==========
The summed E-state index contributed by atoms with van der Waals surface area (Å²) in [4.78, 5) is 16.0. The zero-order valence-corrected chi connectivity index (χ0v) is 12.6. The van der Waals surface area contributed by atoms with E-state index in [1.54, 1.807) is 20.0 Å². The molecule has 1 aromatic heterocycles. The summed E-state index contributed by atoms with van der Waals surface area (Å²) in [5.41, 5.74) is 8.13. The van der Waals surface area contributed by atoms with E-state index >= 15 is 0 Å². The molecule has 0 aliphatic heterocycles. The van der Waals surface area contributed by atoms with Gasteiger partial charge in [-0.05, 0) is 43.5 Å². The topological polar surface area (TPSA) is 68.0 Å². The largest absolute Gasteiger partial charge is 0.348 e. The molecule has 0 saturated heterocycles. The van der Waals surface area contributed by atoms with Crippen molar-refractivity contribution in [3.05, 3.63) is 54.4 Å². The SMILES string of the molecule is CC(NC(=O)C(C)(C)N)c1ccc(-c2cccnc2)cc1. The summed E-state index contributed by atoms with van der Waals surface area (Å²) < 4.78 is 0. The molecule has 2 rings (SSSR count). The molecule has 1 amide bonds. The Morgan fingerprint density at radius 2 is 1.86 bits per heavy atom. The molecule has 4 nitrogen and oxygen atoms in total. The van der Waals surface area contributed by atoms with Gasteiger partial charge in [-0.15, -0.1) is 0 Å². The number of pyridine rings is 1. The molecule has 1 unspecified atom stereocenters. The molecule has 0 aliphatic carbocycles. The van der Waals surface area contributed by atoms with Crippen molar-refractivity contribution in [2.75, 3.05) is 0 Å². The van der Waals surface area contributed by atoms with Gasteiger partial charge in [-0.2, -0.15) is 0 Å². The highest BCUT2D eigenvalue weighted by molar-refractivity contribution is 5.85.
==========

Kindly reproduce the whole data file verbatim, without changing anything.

The summed E-state index contributed by atoms with van der Waals surface area (Å²) in [4.78, 5) is 16.0. The zero-order valence-corrected chi connectivity index (χ0v) is 12.6. The van der Waals surface area contributed by atoms with E-state index in [1.54, 1.807) is 20.0 Å². The molecule has 1 aromatic heterocycles. The summed E-state index contributed by atoms with van der Waals surface area (Å²) in [5.41, 5.74) is 8.13. The van der Waals surface area contributed by atoms with E-state index >= 15 is 0 Å². The molecule has 0 aliphatic heterocycles. The van der Waals surface area contributed by atoms with Gasteiger partial charge in [-0.05, 0) is 43.5 Å². The topological polar surface area (TPSA) is 68.0 Å². The largest absolute Gasteiger partial charge is 0.348 e. The molecule has 0 saturated heterocycles. The van der Waals surface area contributed by atoms with Crippen molar-refractivity contribution in [3.05, 3.63) is 54.4 Å². The SMILES string of the molecule is CC(NC(=O)C(C)(C)N)c1ccc(-c2cccnc2)cc1. The summed E-state index contributed by atoms with van der Waals surface area (Å²) < 4.78 is 0. The molecule has 2 rings (SSSR count). The molecule has 1 amide bonds. The Morgan fingerprint density at radius 2 is 1.86 bits per heavy atom. The molecule has 4 nitrogen and oxygen atoms in total. The van der Waals surface area contributed by atoms with Gasteiger partial charge in [-0.15, -0.1) is 0 Å². The number of pyridine rings is 1. The molecule has 1 unspecified atom stereocenters. The molecule has 0 aliphatic carbocycles. The van der Waals surface area contributed by atoms with Crippen molar-refractivity contribution in [2.75, 3.05) is 0 Å². The van der Waals surface area contributed by atoms with Gasteiger partial charge in [-0.2, -0.15) is 0 Å². The highest BCUT2D eigenvalue weighted by molar-refractivity contribution is 5.85.